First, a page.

> will be wayland screen sharing and camera sharing with access control for
> sandboxed applications. It would be great if we could also use this to
> connect
> audio apps and devices, possibly unifying the pulseaudio/JACK audio stack.
>
> Because the general design is, what I think, now very similar to JACK, many
> people have been asking me if I'm collaborating with the linux pro-audio
> community on this in any way at all. I have not but I really want to change
> that. In this mail I hope to start a conversation about what I'm doing and
> I
> hope to get some help and experience from the broader professional audio
> developers community on how we can make this into something useful for
> everybody.
>
> I've been looking hard at all the things that are out there, including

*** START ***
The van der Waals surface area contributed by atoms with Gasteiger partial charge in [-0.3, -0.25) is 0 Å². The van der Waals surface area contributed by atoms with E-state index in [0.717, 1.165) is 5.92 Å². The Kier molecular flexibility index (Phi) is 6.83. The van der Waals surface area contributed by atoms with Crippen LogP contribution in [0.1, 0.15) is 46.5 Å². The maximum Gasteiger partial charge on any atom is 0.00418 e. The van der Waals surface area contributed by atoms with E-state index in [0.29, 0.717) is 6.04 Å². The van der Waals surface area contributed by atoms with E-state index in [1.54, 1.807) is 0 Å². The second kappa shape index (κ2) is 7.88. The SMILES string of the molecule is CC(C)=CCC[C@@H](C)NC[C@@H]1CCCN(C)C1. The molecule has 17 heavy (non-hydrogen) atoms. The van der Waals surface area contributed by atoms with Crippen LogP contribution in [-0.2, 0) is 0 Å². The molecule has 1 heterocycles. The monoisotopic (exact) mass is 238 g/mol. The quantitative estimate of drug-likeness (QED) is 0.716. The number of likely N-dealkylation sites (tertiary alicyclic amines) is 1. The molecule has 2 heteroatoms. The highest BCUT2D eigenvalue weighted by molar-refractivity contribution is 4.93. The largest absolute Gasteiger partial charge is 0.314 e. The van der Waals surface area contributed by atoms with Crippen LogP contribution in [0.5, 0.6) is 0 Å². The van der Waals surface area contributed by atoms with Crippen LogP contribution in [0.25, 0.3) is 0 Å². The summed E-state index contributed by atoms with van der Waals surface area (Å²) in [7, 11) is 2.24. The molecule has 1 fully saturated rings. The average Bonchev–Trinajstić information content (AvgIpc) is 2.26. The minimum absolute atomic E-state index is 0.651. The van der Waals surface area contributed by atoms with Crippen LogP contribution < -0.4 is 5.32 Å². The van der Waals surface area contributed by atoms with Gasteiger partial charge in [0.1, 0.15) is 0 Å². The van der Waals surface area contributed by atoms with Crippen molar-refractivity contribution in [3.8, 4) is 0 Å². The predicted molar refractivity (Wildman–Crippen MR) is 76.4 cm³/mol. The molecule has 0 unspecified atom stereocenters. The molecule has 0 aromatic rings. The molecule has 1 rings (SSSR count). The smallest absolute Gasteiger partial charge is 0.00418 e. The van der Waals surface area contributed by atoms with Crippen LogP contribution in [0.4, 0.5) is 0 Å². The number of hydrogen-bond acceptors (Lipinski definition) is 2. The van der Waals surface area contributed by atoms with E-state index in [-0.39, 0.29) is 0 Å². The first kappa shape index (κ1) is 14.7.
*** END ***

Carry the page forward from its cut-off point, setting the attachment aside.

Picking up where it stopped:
> Wayland, JACK, LV2, CRAS, GStreamer, MFT, OMX,.. and have been trying to
> combine the best ideas of these projects into PipeWire. A new plugin API
> was
> designed for hard realtime processing of any media type. PipeWire is LGPL
> licensed and depends only on a standard c library. It's currently targeting
> Linux.
>
> At the core of the PipeWire design is a graph of processing nodes with
> arbirary
> input/output ports. Before processing begins, ports need to be configured
> with a
> format and a set of buffers for the data. Buffer data and metadata
> generally
> lives in memfd shared memory but can also be dmabuf or anything that can be
> passed as an fd between processes. There is a lot of flexibility in doing
> this
> setup, reusing much of the GStreamer experience there is. This all happens
> on